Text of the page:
When one person gets caught or confesses, it’s almost like others get a new courage to face this dark side of their private lives,” Williford said. “Not only that, but the person who is complicit with the pastor will come forward. We may not be done.”
But there is one thing in Barnes’ sermon I would agree with: “some people overcome their problems; others continue to live with them.” The issue is that our definition of ‘problem’ just seems to jar slightly. To completely rethink the position of their religion – like trying to come to terms with science and evolution or homosexuality – is unthinkable. The second article continues,
While evangelicals cannot compromise on their belief that Scripture condemns homosexuality, the movement also has been guilty of being too mean-spirited, Williford said.
We may have talked about the evils of homosexuality in attempts to justify our position and not been as evenhanded or fair in representing the homosexual community as we should have been,” he said. “At times, we have probably over- generalized the lifestyle and made villains out of people who live in homosexuality.” [my emphasis]
This is like saying the Spanish Inquisition was just a little harsh on the Jews. They don’t want to accept the existence of homosexuality. Being gay or lesbian is to be condemed. But you just don’t make villains of them. You hate them in a less mean spirited way – sort of a loving hate and revulsion. You put them back in the closet and ignore the issue because it doesn’t match the words the book you claim is law. You go back to those joyous times when Congressmen and Church leaders were all manly men. Even when they weren’t.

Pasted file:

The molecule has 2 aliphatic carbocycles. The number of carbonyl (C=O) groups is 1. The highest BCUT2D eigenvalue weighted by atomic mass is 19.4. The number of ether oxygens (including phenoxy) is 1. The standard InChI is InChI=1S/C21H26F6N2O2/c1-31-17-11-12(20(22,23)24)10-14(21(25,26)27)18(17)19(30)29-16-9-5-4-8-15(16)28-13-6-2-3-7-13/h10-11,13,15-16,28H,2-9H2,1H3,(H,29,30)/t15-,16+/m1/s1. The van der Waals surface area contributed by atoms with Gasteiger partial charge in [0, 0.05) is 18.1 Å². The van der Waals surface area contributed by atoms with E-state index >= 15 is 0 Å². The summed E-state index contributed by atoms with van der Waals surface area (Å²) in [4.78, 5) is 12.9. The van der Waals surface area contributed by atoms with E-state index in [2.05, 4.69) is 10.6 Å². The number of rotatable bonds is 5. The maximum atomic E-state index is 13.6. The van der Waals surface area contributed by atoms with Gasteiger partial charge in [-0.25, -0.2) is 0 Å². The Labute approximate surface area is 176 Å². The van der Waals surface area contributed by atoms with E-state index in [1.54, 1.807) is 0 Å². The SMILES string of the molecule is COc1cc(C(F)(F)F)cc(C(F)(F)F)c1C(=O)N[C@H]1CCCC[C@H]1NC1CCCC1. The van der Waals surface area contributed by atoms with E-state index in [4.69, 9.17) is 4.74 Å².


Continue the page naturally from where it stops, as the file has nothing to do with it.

Well. One hopes that in this joyous season, the churches in Colorado might find a few more gay presents under the Christmas tree.
After years of official silence on the issue, Israel’s Prime Minister managed to let the nuclear cat out of the bag last night on SAT 1, a German television station. According to Spiegel Online (international version),
Israeli Prime Minister Ehud Olmert got himself into trouble by implying for the first time that Israel has nuclear weapons. His indirect admission has overshadowed his visit to Germany and Italy during which he is expected to urge a tougher European response to Iran’s nuclear ambitions.
In an interview with the private SAT1 television network broadcast on Monday, Olmert contrasted Iran’s policy with that of “civilised countries” that possessed nuclear weapons.
Asked if Israel’s alleged nuclear capability weakened the case against Iran’s nuclear program, Olmert said: “Iran, openly, explicitly and publicly threatens to wipe Israel off the map. Can you say that this is the same level, when they are aspiring to have nuclear weapons, as America, France, Israel, Russia?” [my emphasis]
This has been an open secret for over twenty years. Now the opposition in Israel is making a stink and demanding Olmert’s resignation. Thus the ‘secret’ is out. One opposition member commented “His unfortunate statement in Germany damages 50 years of Israel’s policy of ambiguity.” A statement that does not exactly sound like a non denial-denial.
Of course one wonders if this was a slip or a shot across the Iran’s bow – planned not fumbled. Why? Iran just started the ‘Holocaust’ conference announced this summer. Again from the international version of Spiegel Online.
A two-day “Holocaust conference” kicked off in Tehran on Monday. The government-sponsored event “Review of the Holocaust: Global Vision” attracted 67 speakers from 30 countries, including some who have been prosecuted in Europe for casting doubt on the mass murder of Jews by the Nazis.